US authorities Tuesday unveiled criminal charges against three members of the so-called “Syrian Electronic Army,” which gained notoriety for hacking into news media outlets and making bogus social media posts.
The Justice Departments said criminal indictments named Ahmad Umar Agha, 22; Firas Dardar, 27; and Peter Romar, 36, all Syrian nationals. Arrest warrants were issued for all three on charges including conspiracy, unauthorized access to computers, receiving the proceeds of extortion, money laundering and wire fraud.
The Syrian Electronic Army (SEA) has been known for hitting news outlets that the group claims slant their reporting of the Syria conflict.
Their most notorious hack was of The Associated Press Twitter account, resulting in a false 2013 tweet saying President Barack Obama had been injured after two blasts at the White House. The message saw the Dow Jones Industrial Average suffer a “flash crash” before traders realized the tweet was false.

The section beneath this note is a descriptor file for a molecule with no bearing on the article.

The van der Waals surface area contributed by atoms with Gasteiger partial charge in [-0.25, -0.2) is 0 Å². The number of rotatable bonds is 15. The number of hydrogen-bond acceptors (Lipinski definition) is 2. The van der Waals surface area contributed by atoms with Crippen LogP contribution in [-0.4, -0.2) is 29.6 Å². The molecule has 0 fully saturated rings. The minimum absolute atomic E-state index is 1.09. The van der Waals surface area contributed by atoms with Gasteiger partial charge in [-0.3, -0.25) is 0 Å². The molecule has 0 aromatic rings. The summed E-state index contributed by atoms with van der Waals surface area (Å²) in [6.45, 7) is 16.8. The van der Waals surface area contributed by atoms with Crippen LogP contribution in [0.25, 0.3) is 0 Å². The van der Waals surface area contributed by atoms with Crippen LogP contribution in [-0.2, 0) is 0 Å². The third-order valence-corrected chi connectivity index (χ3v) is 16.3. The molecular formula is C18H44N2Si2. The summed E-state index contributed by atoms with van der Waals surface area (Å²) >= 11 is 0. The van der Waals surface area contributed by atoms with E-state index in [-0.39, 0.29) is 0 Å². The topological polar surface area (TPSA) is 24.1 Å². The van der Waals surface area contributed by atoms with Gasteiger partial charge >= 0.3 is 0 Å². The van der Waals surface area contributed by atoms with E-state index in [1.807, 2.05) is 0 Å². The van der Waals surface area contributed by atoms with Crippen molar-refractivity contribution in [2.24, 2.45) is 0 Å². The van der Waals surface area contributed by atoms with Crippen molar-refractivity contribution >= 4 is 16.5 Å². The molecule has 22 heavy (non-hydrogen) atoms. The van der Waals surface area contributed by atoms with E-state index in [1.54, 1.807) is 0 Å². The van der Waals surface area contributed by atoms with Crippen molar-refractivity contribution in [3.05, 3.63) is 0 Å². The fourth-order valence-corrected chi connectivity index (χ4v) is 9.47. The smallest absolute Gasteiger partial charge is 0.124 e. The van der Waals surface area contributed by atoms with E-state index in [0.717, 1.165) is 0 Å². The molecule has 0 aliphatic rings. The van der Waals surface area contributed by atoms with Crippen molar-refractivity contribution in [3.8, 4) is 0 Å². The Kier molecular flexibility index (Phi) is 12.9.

Other victims of SEA hacks include the AFP photo department’s Twitter account, the BBC, Al Jazeera, the Financial Times and the Guardian.
Their conspiracy was mostly dedicated to Spear-phishing, a technique in which an attacker sends a message disguised to appear as if it were from a trusted source, asking for credentials that enable the hackers to access accounts. Investigators said the group repeatedly targeted computer systems and employees of the White House but failed to gain access.